The Most Precious Bowl of Curry


She limped out of our kitchen carrying a piping hot bowl of Cambodian chicken curry, a sweet smile on her gentle, lightly wrinkled face. The steam wafted around our dining room table in a delicate dance of fresh garlic, galangal, ginger and lime.

It was June 2006, my family’s last month in Phnom Penh as we concluded our first four-year term as C&MA missionaries to Cambodia. And Ming (“Auntie”) Saopoan was saying thanks to our family by preparing a feast, Cambodian-style. She gave us the very best she had.

Just a few months earlier, while maneuvering through a congested open-air market to purchase the day’s food for her family, Saopoan chose the wrong pile of trash to walk through and planted the full weight of her foot on a hidden nail. It drove straight through her sandal, the dirty point piercing deeply into the ball of her foot. Unable to afford good health care as a cook, Saopoan limped home, hoped for the best and continued working, staying on her wounded foot for everyday survival while it festered and refused to heal. Diabetes, along with the dirt and heat of tropical Phnom Penh, eventually forced her to quit when her worst fears were realized—it seemed amputation was her only option to stop the infection.

But by God’s grace, we and another missionary family helped Ming Saopoan secure an appointment with a reputable local physician, who prescribed effective antibiotics. Against all odds, her foot slowly healed. I’ll never forget when, one Sunday morning, Saopoan pulled me aside and quietly but insistently shared her desire to thank us. She said she didn’t have much to offer but her cooking skills, so she wanted to prepare dinner for me and my family.

As I looked at that fragrant, steaming bowl of curry, thick with tender chicken, in the center of our table, I knew Ming Saopoan had spent a small fortune to provide a feast for us—one she couldn’t afford to give to her own family.

Two and a half years later, I often remember that meal as I reflect on the new ministry God has called us to in the suburbs of Chicago, a universe away from what we thought would be our life’s work—building and equipping His church in Cambodia. As pastor for Blanchard Alliance Church’s second campus in Warrenville, Illinois, lessons I learned while watching God at work in Cambodia have laid the foundations for what I know God is already doing and will do in the future here in suburban Chicago, where the world is literally coming to us.

With a heavy influx of Burmese refugees, a burgeoning second- and third-generation Hispanic population as our nextdoor neighbors and thousands of Asian students in our many local universities and colleges, Christ is challenging the North American Church to hear once again the call of A. B. Simpson and R. A. Jaffray to “go as sent ones” and demonstrate a living, loving Savior to the peoples around us. I’m amazed that North American Christians have the divine privilege of sharing the story of Jesus with men, women and children who may never have had the opportunity to hear about Jesus in China, India, Mexico or Iraq but might be introduced to Him for the first time right here in Chicagoland!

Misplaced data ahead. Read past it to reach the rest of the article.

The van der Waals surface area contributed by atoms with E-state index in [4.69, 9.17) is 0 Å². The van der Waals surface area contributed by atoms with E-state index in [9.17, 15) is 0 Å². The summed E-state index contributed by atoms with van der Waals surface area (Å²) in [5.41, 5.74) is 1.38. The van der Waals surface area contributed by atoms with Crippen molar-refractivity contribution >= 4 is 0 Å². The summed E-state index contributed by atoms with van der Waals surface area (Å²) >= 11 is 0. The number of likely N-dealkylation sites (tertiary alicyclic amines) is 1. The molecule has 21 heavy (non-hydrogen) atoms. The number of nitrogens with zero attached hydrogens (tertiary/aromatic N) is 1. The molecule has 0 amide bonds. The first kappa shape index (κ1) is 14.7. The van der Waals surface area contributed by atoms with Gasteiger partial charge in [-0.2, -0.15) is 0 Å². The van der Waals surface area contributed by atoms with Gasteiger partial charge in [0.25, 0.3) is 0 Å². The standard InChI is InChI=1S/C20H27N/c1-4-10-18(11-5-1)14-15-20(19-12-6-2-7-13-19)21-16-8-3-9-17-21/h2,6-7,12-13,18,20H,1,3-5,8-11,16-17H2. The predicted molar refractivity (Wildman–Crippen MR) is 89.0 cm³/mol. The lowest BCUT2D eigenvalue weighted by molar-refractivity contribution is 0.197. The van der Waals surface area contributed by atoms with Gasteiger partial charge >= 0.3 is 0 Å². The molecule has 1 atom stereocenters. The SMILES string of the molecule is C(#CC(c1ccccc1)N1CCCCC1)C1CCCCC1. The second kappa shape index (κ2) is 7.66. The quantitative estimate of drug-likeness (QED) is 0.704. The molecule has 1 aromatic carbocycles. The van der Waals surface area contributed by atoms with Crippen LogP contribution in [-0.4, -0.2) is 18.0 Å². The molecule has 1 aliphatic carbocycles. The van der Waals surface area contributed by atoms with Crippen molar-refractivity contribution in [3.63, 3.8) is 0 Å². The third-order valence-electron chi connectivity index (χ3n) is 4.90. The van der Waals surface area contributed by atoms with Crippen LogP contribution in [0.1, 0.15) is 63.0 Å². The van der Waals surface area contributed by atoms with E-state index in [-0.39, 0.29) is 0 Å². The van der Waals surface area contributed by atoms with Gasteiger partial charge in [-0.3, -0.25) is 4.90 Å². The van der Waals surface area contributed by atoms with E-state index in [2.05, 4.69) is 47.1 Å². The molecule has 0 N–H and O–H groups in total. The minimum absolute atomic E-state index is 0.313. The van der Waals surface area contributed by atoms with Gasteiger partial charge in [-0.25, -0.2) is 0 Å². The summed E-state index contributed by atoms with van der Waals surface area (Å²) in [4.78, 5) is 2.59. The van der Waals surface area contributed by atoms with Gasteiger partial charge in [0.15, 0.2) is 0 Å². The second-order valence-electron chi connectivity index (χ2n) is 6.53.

I have been marked forever by the faithfulness of Cambodian Christians, like Saopoan, who taught me what it really means to demonstrate the gospel of Jesus, no matter the cost—that the Church was made to grow by engaging the community outside the walls of our church with the good news and good deeds of Jesus.* I testify to Christians in Battambang Province who volunteer precious daylight hours every week—hours normally set aside to earn enough money for the day’s rice—to provide hospice care and biblical training for families stricken with AIDS. These Christians serve their misunderstood, mistreated and ignored neighbors, even finding homes for orphaned children after leading dozens of dying moms and dads to Jesus. I testify to Christ’s healing power in Phnom Penh as He raised Nimith, a young man with AIDS, off his deathbed after local church elders prayed. Nimith’s Muslim mother watched the Church at work and dreamed—that very night—that the spirit of death visited her home to take her son’s life but a greater power prevented the spirit from entering!

Like Ming Saopoan and her precious gift of fragrant curry, what costly gift do I have, do we have, in this Natal season to bring to say thanks to our King for His gracious gift of salvation? Will we be the living demonstration of Jesus’ love to the broken and dying ones all around us? Emmanuel, God with Us, make this true of us!

  • Read The Externally Focused Church by Rick Rusaw and Eric Swanson to better understand what this looks like.

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